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Your HHB Guide to the Solar Eclipse

This post was originally written for Handcrafted HoneyBee newsletter subscribers. If you're interested in receiving weekly stories, behind the scenes glimpses and exclusive offers, sign up for Bee-Mail here!

I'm Robert, Stacia's husband and co-founder of The Handcrafted HoneyBee Company. I'm also an engineer at NASA's Armstrong Flight Research Center.

Our family is taking a little vacation to witness the solar eclipse. It's been a chance for our boys (and us) to learn a bit about astronomy and nature in the forests of central Oregon.

I asked Stacia if I could take over this week's newsletter to share some information about tomorrow's solar eclipse, along with some resources and ideas for enjoying this celestial phenomenon in your part of the country.

For the first time in nearly a century, everyone in North America will be able to witness some level of eclipse. Even those in the Continental U.S. living outside of the path of totality will be able to observe at least 50% obscuration of the sun.

(Here's an interactive Google map to calculate the time and level of maximum obscuration in your location.)

Image Credit: NASA’s Scientific Visualization Studio

NASA scientists are performing a number of experiments tomorrow, to learn more about the physics of our closest star and understand the earth's ionosphere better. Citizen scientists across the country will be contributing their observations to a nationwide study of weather conditions and animal behavior during the eclipse.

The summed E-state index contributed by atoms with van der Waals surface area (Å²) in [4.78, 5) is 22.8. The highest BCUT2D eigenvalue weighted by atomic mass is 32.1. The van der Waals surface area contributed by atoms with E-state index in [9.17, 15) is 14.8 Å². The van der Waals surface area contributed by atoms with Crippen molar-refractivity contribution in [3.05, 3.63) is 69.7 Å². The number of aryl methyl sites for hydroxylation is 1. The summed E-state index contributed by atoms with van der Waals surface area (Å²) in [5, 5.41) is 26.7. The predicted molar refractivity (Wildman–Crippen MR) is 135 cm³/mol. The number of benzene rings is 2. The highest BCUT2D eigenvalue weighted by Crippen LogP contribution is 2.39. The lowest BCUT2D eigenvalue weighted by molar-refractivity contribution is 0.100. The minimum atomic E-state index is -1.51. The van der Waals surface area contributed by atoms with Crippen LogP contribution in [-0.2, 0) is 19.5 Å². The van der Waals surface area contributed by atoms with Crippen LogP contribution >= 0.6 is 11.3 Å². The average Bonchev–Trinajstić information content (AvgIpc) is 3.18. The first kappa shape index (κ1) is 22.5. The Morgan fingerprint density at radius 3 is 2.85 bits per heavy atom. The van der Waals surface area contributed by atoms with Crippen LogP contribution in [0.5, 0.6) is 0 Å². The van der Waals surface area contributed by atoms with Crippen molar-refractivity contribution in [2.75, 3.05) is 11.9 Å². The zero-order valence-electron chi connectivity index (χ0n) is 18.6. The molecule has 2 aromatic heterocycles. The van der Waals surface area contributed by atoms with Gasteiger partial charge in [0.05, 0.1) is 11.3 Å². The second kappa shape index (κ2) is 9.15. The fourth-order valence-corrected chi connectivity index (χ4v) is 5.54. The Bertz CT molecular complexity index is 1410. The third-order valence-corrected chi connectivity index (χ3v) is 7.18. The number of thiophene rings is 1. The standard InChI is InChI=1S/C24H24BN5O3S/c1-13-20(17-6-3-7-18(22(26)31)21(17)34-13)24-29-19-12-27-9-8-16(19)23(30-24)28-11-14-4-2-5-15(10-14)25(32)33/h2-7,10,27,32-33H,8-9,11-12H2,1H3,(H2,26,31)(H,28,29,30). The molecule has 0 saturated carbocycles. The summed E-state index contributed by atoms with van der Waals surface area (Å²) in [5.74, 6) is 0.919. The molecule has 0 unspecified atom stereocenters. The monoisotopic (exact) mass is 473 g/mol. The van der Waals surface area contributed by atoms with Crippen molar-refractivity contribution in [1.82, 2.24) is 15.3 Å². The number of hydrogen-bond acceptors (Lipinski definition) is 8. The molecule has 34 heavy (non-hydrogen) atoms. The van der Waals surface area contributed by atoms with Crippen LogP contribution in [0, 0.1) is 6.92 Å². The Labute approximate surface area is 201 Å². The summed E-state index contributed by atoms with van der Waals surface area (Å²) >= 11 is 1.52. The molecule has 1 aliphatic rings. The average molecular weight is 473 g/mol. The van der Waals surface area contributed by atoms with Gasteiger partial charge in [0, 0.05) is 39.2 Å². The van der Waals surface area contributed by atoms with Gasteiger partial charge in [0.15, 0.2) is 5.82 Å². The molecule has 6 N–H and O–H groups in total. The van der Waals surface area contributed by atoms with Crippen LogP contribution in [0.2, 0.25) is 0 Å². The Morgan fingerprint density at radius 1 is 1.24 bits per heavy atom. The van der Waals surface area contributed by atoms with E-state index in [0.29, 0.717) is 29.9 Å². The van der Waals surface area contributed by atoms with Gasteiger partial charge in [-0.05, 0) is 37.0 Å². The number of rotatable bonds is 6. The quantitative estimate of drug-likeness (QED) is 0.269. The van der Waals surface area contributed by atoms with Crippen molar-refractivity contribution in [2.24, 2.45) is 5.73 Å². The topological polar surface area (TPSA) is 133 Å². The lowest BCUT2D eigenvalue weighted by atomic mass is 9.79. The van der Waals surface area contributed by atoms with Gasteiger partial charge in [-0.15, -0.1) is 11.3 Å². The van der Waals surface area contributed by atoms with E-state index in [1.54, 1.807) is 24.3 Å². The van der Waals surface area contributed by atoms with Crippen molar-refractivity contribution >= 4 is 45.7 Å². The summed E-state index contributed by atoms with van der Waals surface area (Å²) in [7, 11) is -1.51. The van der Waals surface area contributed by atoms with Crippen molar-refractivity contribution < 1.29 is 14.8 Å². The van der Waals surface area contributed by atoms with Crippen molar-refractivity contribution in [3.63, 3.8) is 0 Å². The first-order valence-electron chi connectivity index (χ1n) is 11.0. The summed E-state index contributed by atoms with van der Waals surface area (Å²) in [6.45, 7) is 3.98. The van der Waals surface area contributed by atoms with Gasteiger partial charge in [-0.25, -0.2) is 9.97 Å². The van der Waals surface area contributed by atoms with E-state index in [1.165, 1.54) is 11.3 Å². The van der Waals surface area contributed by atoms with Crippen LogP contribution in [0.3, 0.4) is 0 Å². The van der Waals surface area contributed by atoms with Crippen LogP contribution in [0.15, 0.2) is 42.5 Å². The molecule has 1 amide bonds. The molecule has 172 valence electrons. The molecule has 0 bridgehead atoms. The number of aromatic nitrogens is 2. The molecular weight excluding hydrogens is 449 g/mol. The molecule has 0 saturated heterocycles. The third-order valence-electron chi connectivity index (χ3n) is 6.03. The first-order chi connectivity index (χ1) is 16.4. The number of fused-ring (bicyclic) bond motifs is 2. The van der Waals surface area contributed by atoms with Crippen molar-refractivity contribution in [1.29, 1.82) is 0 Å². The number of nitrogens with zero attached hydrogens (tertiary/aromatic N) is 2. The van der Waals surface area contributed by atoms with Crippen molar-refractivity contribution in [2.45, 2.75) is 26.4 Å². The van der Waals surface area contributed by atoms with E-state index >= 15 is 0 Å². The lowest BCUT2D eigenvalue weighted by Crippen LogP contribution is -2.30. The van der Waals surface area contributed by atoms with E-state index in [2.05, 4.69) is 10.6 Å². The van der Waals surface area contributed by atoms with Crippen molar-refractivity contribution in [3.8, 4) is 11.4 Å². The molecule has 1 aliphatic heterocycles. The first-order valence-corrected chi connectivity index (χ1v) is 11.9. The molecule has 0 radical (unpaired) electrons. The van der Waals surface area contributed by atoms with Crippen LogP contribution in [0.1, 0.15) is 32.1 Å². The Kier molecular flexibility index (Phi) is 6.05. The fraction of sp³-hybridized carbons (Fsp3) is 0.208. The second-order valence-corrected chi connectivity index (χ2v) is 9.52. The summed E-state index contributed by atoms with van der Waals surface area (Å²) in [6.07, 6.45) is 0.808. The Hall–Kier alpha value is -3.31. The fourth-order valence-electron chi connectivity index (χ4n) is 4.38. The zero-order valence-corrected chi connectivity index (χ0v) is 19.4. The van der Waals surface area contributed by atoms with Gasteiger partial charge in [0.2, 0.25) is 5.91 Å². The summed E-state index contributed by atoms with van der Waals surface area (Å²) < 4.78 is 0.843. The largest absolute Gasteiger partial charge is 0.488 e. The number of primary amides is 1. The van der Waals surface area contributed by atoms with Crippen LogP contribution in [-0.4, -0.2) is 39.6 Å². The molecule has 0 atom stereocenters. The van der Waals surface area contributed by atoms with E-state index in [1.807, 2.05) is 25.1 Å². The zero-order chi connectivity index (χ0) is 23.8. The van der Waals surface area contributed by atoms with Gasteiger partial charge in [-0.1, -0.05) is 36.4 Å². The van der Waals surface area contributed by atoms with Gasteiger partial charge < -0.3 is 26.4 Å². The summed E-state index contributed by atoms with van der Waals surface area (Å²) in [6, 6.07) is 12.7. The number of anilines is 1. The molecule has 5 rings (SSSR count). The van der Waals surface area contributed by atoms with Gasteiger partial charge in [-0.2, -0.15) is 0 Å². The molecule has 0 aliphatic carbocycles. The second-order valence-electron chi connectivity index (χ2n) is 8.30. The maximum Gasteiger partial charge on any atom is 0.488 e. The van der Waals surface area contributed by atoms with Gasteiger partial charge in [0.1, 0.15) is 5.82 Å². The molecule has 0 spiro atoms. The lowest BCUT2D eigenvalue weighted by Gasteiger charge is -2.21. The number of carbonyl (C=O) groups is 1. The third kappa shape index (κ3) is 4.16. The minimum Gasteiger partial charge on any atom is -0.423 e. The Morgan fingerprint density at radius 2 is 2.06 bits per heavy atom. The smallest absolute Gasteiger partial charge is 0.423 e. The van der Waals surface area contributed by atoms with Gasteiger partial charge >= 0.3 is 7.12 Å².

Now, if you've read anything at all about tomorrow's eclipse, you've hopefully seen the safety warnings. Just in case you haven't, here it is:

Never look directly at the sun without appropriate protection except during totality. You can cause permanent damage to your eyesight.
(Visit the Eclipse Safety page for more info)

Even if you've purchased "Eclipse Viewing Glasses", make sure that they are ISO 12312-2 compliant. Otherwise, they may not provide sufficient protection for your eyes.

One of the best ways to observe the eclipse is with a pinhole camera. You can construct a simple pinhole camera by following these instructions.

Here's another method: this one turns a simple cereal box into an eye-safe solar eclipse observatory.

NASA also has online resources to print a pinhole camera with a hole marking your location on the map as you project the eclipse onto the ground.(Downloadable PDFs and 3D print templates can be found here)

Image courtesy of NASA

If you're not able to step outside during the eclipse, you can still share in the experience by joining the eclipse live stream with NASA!

No matter how you participate, tomorrow is sure to be an amazing event—courtesy of this remarkable coincidence of sun and moon!

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